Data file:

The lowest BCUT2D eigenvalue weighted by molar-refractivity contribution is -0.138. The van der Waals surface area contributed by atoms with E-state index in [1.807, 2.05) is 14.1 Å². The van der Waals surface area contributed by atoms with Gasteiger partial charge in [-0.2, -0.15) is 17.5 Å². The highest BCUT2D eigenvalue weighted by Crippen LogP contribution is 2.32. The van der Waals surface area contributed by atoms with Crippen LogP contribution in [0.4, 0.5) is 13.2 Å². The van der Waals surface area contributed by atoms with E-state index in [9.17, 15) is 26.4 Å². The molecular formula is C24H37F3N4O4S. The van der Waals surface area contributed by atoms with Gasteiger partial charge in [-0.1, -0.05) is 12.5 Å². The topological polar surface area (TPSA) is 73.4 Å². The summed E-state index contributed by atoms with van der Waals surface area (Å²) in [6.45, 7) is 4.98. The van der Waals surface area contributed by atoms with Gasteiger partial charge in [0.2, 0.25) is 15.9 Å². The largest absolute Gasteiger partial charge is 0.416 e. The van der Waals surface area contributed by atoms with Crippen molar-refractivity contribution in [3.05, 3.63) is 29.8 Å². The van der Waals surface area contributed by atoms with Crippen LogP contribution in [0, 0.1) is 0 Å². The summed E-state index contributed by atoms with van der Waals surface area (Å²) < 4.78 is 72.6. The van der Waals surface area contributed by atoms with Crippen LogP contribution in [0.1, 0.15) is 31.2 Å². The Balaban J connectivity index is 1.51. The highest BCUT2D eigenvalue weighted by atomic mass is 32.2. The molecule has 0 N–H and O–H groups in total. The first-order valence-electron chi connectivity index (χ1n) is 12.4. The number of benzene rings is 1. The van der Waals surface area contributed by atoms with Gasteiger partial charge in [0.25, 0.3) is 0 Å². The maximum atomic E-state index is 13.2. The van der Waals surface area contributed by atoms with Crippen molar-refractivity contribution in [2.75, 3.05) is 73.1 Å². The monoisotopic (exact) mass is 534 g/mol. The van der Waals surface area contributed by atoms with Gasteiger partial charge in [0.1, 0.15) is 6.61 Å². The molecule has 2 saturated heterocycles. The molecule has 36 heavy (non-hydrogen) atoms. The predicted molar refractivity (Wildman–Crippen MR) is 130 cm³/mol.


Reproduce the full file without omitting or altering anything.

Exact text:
The lowest BCUT2D eigenvalue weighted by molar-refractivity contribution is -0.138. The van der Waals surface area contributed by atoms with E-state index in [1.807, 2.05) is 14.1 Å². The van der Waals surface area contributed by atoms with Gasteiger partial charge in [-0.2, -0.15) is 17.5 Å². The highest BCUT2D eigenvalue weighted by Crippen LogP contribution is 2.32. The van der Waals surface area contributed by atoms with Crippen LogP contribution in [0.4, 0.5) is 13.2 Å². The van der Waals surface area contributed by atoms with E-state index in [9.17, 15) is 26.4 Å². The molecular formula is C24H37F3N4O4S. The van der Waals surface area contributed by atoms with Gasteiger partial charge in [-0.1, -0.05) is 12.5 Å². The topological polar surface area (TPSA) is 73.4 Å². The summed E-state index contributed by atoms with van der Waals surface area (Å²) in [6.45, 7) is 4.98. The van der Waals surface area contributed by atoms with Gasteiger partial charge in [0.2, 0.25) is 15.9 Å². The largest absolute Gasteiger partial charge is 0.416 e. The van der Waals surface area contributed by atoms with Crippen molar-refractivity contribution in [3.05, 3.63) is 29.8 Å². The van der Waals surface area contributed by atoms with Crippen LogP contribution in [0, 0.1) is 0 Å². The summed E-state index contributed by atoms with van der Waals surface area (Å²) < 4.78 is 72.6. The van der Waals surface area contributed by atoms with Crippen LogP contribution in [0.1, 0.15) is 31.2 Å². The Balaban J connectivity index is 1.51. The highest BCUT2D eigenvalue weighted by atomic mass is 32.2. The molecule has 0 N–H and O–H groups in total. The first-order valence-electron chi connectivity index (χ1n) is 12.4. The number of benzene rings is 1. The van der Waals surface area contributed by atoms with Gasteiger partial charge in [0.25, 0.3) is 0 Å². The maximum atomic E-state index is 13.2. The van der Waals surface area contributed by atoms with Crippen molar-refractivity contribution in [2.75, 3.05) is 73.1 Å². The monoisotopic (exact) mass is 534 g/mol. The van der Waals surface area contributed by atoms with Gasteiger partial charge in [0.1, 0.15) is 6.61 Å². The molecule has 2 saturated heterocycles. The molecule has 36 heavy (non-hydrogen) atoms. The predicted molar refractivity (Wildman–Crippen MR) is 130 cm³/mol.